I tentatively started writing this post a couple of hours ago. The predicted low weather front started to take effect on the Outer Hebrides about lunchtime. As it was also very wet and windy yesterday, for the first time in about 18 months, I thought it was safer not to take the dogs out. It seemed a bit better today, but once I got out, it deteriorated again and with pins of horizontal precipitation jabbing me uncomfortably in the face, I struggled to stay upright, slipping and sliding on the very wet blanket bog, struggling into the headwind to get back to the car. The dogs coped a bit better being four-paw drive and a bit nearer to the ground. Being smart beasts, they have devised a cunning and stealthy plan for horizontal rain and hail. They lie down flat in the heather and wait until I get a bit ahead of them, then slink at speed past me and lie down again, as if they are covering each other in a military advance. The best part for them was getting home for a towel dry and a biscuit. Me to.
The weather has deteriorated considerably since the dog walk, as predicted. Since the low is coinciding with a high tide, police are taking no chances and causeways along the island chain have been closed. Although I work from home now (thankfully) when I commuted from work on South Uist in very poor weather the office would be closed. We all left early to ensure we got back home (especially those crossing several causeways to North Uist) before causeways were closed by police.
Traversing causeways is like driving along behind a very long sea wall in a storm, although worse because vehicles move from the relative shelter of the island onto the causeway, open to the full force of the elements. Immediately a gust can hit the side of the car as sea spray and the occasional wave also lands on it, making it impossible to see. Windscreen wipers are useless and there is also a risk of aqua-planing. Great as my little puddle-jumper was for commuting, it did not take kindly to these occasional conditions any more than I did!
Exposing oneself: Eriskay causeway in better weather – closed for business this evening.
Wind speeds have reached about 70 mph, with gusts of +90 mph and the gusts are rocking the house, much as they have done periodically for the last 80 or so years of its existence, with no particularly detrimental effects. The wind is fairly persistently strong and then, as the clouds roll in from the Atlantic, even in the dark you just know when it’s going to get that bit worse. The preceding loud roar as the wind speed picks up heralds the arrival of another front of torrential rain, although unlike last night, no lightning accompanies the squall.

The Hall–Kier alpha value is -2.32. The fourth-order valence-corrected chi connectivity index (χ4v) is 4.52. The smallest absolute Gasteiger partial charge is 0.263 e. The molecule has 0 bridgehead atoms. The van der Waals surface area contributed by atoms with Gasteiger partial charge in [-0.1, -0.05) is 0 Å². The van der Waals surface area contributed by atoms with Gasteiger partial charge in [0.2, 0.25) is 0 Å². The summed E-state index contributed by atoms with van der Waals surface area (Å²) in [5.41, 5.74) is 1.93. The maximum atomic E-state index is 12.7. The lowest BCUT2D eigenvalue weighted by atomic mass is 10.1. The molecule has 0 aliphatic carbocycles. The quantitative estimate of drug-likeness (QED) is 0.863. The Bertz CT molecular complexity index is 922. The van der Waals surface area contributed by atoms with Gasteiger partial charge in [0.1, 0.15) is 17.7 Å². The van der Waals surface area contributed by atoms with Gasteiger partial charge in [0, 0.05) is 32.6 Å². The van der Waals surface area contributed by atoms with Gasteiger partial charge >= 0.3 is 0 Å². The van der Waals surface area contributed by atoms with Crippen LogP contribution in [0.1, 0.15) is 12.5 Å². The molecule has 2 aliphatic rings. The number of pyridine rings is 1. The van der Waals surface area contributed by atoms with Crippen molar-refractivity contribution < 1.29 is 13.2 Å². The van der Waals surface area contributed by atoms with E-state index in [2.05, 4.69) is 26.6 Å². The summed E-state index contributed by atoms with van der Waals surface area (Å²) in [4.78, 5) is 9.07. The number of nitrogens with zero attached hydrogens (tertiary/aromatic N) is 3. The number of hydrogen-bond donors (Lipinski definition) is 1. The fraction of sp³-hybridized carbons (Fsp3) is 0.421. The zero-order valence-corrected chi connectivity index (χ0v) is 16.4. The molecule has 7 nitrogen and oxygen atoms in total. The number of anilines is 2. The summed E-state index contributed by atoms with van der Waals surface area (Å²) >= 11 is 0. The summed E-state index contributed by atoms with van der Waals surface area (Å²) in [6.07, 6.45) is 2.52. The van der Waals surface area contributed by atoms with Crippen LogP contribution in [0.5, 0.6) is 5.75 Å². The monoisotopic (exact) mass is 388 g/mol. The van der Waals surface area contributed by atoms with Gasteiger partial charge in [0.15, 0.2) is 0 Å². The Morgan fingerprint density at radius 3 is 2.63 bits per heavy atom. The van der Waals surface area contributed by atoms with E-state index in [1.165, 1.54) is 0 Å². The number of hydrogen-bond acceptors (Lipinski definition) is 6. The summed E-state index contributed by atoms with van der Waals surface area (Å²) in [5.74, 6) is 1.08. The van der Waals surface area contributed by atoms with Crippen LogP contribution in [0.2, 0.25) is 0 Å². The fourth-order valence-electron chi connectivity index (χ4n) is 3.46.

Regular Facebook updates from across the islands tell the familiar tale: ferries and buses cancelled, local amenities such as the sports centre closed – and beware, power outputs reported across parts of North Uist and Benbecula. I have got more common sense than to start baking when the weather is like this. With overhead powerline transmission serving the whole electricity network, power cuts are common – even without the explanation of the wind (swans or geese hitting a line somewhere is one such reason). So, it was just as we started to cook dinner the power went off following many threatening flickers. One never can tell how long it will stay off, so we try and keep the stove stoked, a pan of hot water on top, if required and NEVER open the freezer door – in case the outage is protracted.
Twenty minutes later, power back on, we quickly served dinner. The lights have more or less stayed on since until I started to write this and frustratingly, as anticipated, the power went off again but just for long enough to knock the computer off and all the digital devices in the house. It may be that I will have to resume this post tomorrow, we will see what happens….
Venison and Black Turtle Bean Ancho-Chipotle Chilli
Dinner needs to homely, preferably slow cooked and comforting in this weather – not to mention hot – chilli hot, that is. Using some of our venison that was butchered in the autumn – a piece of shoulder diced into big chunks, slow cooked and rich in gamey flavour stands up well to the heat and smokiness of the chillis. The chilli was served with Mexican green rice, a recipe I found in the Wahaca ‘Mexican food at home’ book, which I varied to accommodate the ingredients I had. This is basmati rice cooked in veg stock with a handful of coriander, parsley an onion and 2 garlic cloves whizzed in a food processor and mixed through the rice, finished in the oven for half an hour.
800g venison shoulder, diced into big chunks
150g dried black turtle beans
1 tblsp of flavourless oil e.g. groundnut
2 onions, chopped
1 green pepper, finely chopped
1 celery stick, finely chopped
4 garlic cloves, crushed
400ml tomato passata
500 ml game (or beef) stock
4 dried ancho chillies, re-hydrated
2 dried chipotle chillis, re-hydrated
1 tblsp chilli powder
2 tsp ground cumin
I tsp celery salt
1 tsp ground cumin
1 tsp ground coriander
1 tblsp lime juice
- Soak the beans for a few hours then boil for about 45 minutes until just tender, set aside.
- Re-hydrate the chillis in boiling water for about 20 minutes, then blend and strain through a sieve to remove skin and seeds, set aside to add later.
- Brown the cubes of venison shoulder steak in the oil and remove with a slotted spoon.
- Saute the onion, garlic and the rest of the veg gently for about 5 minutes.
- Put the venison back in the pan with the veg together with the passata, stock, herbs, spices, celery salt and rehydrated chilli paste.
- Allow to cook for an hour at a low heat, covered, on the stove top, then add the turtle beans and cook for about another 1 hour 15 minutes. Add the lime juice just before serving.
- Garnish with fresh coriander and serve with Mexican green rice – and a glass of Cabernet Sauvignon – or some milk to suppress the heat.